She raised her bare, pale arms into a V, and four additional spotlights snapped on behind her, two on either side. From my angle in the balcony I could see the openings in the stage ceiling, where four men stood waiting in identical black slacks and ribbed tank tops that showed off arms corded with muscle. Before my brain could even guess at what would happen, they all dove from their perches. They spun through the air like Olympic divers, twisting and somersaulting before landing on the stage, each in a perfect crouch.

There was a moment of suspended silence as every single member of the audience realized the same thing: There were no safety harnesses. No nets, no ropes of any kind. As one, the four men held up their hands and turned in a slow circle, showing that they had no protective gear. The man closest to Lucy stepped forward to put his arm around her waist, claiming her. Arthur Holmwood. Together, the two of them thrust their free entwined hands in the air, and the audience exploded into applause. And I felt my stomach drop through the floor of the balcony.

Okay, yeah. Dashiell was going to be pissed.

Chapter 10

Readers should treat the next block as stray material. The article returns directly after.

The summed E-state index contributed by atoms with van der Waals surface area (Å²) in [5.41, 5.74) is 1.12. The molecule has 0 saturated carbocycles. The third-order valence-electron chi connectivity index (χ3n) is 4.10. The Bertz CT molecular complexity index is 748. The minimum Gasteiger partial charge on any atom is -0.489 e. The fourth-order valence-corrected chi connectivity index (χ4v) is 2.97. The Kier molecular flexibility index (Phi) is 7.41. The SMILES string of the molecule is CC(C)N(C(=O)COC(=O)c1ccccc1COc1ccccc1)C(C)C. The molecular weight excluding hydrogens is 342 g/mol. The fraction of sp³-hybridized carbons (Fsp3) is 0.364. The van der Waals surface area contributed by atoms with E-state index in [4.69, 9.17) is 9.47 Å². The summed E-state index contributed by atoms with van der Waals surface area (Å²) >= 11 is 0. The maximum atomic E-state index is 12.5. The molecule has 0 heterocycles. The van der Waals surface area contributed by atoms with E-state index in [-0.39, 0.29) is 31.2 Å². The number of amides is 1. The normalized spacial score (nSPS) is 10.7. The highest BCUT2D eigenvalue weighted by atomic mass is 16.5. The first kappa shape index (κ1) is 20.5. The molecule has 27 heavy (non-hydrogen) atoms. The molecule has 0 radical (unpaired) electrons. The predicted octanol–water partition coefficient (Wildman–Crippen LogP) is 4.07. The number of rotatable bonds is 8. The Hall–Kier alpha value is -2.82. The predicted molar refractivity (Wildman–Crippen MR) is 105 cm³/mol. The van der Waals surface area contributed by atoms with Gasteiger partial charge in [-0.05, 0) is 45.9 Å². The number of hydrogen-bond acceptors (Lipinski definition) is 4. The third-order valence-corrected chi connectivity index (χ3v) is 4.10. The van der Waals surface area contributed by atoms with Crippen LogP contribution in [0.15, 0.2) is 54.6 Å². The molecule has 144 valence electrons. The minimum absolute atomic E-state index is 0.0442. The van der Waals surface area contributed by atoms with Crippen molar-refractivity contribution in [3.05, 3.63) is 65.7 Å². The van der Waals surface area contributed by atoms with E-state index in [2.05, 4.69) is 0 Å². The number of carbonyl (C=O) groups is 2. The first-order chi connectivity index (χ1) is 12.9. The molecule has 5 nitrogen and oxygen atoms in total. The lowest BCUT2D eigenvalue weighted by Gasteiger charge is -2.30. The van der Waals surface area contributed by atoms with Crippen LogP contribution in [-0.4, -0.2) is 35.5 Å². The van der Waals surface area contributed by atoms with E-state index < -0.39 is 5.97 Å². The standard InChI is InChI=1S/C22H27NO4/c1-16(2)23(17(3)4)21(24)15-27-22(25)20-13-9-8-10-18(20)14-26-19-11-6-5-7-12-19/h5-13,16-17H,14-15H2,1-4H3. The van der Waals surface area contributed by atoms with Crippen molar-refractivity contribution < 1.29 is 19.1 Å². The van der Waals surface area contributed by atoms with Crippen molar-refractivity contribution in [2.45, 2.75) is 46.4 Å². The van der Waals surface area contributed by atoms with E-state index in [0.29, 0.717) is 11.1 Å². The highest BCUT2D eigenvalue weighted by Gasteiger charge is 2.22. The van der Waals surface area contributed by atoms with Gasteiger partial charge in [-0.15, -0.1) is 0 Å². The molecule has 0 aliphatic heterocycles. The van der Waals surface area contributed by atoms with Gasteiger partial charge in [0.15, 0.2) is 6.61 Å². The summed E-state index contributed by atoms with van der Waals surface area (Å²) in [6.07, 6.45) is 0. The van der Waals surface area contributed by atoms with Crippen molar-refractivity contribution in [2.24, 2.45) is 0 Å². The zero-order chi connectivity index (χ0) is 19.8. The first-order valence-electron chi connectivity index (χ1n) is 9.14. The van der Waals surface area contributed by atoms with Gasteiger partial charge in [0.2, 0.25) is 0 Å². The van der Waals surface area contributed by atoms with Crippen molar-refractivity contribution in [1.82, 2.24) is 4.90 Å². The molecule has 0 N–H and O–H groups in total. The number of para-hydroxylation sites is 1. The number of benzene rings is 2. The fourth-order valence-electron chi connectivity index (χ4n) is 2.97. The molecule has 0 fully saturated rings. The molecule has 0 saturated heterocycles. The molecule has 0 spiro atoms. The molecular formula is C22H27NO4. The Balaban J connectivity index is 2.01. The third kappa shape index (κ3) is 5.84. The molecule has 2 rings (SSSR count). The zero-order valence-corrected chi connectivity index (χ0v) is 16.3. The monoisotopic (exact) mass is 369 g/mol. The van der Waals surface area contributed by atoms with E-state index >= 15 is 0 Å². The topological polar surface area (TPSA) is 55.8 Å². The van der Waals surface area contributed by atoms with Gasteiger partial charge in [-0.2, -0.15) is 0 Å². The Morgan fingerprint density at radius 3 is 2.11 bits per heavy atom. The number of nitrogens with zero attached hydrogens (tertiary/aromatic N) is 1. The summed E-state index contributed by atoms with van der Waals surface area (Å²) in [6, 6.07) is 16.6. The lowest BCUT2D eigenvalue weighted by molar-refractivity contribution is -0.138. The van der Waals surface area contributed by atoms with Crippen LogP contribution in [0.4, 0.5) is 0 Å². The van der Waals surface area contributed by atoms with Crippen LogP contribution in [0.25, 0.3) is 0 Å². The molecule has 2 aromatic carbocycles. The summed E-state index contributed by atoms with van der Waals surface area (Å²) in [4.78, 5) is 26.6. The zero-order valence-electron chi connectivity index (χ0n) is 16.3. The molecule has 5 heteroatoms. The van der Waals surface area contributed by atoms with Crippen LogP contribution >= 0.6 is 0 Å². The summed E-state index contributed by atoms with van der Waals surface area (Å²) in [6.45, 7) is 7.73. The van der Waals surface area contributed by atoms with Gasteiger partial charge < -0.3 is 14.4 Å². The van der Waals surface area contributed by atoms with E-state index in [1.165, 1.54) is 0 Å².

For the next ninety minutes, the Holmwoods—plus a cast of six more, by my count—showed off every vampire trick I could think of, and a few I hadn’t even known about. They ran and danced onstage at superhuman speeds. Arthur wheeled out a tank of water for one of those old-fashioned magician tricks, where someone unlocks themselves from chains underwater—only this time, the vampire extra inside the tank simply tore apart the chains and settled down on the bottom of the tank, pretending to be bored. He even began flipping through a waterlogged magazine, getting a laugh from the audience. Vampires do breathe, partly from habit, partly to keep blood pumping through their bodies, and partly so they can speak—but they can go a long time without if they want to. After a few minutes with the magazine, an assistant ran out and pushed the tank to one side, where it would remain until the end of the show, to prove the vampire inside didn’t need air.